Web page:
Some 38% of arable soils across England and Wales are degraded according to a new, easy-to-use ‘soil health’ measure developed by scientists led by Rothamsted Research. This is compared with less than 7% of grassland and woodland soil using the same analysis methodology.
Developed from the findings of a number of European studies, their index classifies soils by the proportion of organic matter versus clay that they contain, and is a good predictor of how much carbon they can take up and store – vital in the fight against climate change – as well as a general indicator of how well they are functioning.
The data behind the index is based on a national soil survey of more than 3,800 soils and, although the samples were collected between 1978 and 1983, the information gleaned from the soil samples is by no means ‘past its sell-by date’. This is because, according to lead author and PhD student, Jonah Prout, changes in soil carbon take time – so the message of these results is likely to still apply today.
“Soil carbon is vital for the proper functioning of soil, but its absolute value alone is not always a true reflection of a soil’s health due to the very varied nature of different soils. By analysing a wide range of soils, we were able to test this index as an indicator of soil structure – of key importance to soil functioning – and a measure of whether a soil needs improving.”
The ratings are largely independent of climate, soil type or the type and amount of vegetation growing on it. This provides a true indication of the status of the soil, he added.
The index, based on two routinely taken soil measurements and easily implemented for any field in England and Wales, could help farmers or policymakers improve the vital natural services soils provide, such as food production, flood protection and carbon storage.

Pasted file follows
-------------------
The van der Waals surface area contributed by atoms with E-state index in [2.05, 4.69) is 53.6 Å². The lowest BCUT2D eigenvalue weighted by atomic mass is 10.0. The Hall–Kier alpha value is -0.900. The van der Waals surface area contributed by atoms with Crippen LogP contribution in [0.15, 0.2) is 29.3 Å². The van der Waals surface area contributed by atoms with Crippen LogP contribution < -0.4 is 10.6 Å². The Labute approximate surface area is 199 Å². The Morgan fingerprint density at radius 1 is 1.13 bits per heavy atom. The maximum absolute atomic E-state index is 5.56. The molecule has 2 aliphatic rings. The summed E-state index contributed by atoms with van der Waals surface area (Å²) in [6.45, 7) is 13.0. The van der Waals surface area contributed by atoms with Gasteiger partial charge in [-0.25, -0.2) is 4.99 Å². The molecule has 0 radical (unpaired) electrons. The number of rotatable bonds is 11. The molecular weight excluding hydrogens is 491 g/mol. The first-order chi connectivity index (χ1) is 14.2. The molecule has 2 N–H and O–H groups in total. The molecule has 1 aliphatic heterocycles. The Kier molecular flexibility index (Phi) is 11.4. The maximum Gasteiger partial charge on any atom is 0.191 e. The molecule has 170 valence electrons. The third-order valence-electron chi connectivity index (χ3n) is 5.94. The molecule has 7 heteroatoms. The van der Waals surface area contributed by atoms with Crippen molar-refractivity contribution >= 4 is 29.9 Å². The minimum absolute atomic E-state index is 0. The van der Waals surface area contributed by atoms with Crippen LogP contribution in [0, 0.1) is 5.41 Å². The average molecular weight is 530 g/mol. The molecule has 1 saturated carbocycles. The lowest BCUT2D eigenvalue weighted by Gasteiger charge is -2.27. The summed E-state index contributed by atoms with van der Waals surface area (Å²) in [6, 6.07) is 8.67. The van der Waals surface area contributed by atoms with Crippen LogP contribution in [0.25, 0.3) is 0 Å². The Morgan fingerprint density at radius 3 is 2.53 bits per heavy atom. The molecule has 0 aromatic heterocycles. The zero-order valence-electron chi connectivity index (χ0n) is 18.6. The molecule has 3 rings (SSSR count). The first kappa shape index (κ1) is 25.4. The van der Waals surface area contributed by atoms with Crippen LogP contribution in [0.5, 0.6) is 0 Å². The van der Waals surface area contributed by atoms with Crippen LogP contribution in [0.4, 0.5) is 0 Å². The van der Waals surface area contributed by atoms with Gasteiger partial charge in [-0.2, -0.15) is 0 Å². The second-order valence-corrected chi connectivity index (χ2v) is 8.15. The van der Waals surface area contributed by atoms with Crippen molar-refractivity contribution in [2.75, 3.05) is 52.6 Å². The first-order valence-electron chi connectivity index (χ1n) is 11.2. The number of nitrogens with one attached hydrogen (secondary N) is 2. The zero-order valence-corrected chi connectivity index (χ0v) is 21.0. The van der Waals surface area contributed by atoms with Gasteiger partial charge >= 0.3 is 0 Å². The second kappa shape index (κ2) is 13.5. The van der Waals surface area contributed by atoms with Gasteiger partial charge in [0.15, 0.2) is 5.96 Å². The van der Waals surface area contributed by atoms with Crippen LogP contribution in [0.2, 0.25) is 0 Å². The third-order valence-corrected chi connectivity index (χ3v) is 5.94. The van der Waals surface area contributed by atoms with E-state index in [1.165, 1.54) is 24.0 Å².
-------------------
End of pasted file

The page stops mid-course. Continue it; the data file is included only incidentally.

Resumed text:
The index is calculated by measuring the proportion of soil carbon to soil clay, with samples then categorised based on this value as ‘very good’, ‘good’, ‘moderate’ or ‘degraded’.
Soils where there is at least 13 times more clay than carbon are rated as ‘degraded’, whilst those with less than 8 times the amount of clay compared to carbon are regarded as ‘very good’. On this scale, soil from 38.2% of arable, 6.6% of grassland, and 5.6% of woodland sites were in the poorest conditions.
Arable soils become degraded through regular ploughing, when not enough organic matter is added, and in some case when soil organic matter is washed away. The shift from carbon and nitrogen rich manure to zero carbon ammonia-based fertilisers dating back to the Victorian era has also had a significant impact on the properties of arable soils when compared to their original grassland state.
The new index should help farmers to quickly and easily identify which soils need attention in order to redress these deficiencies.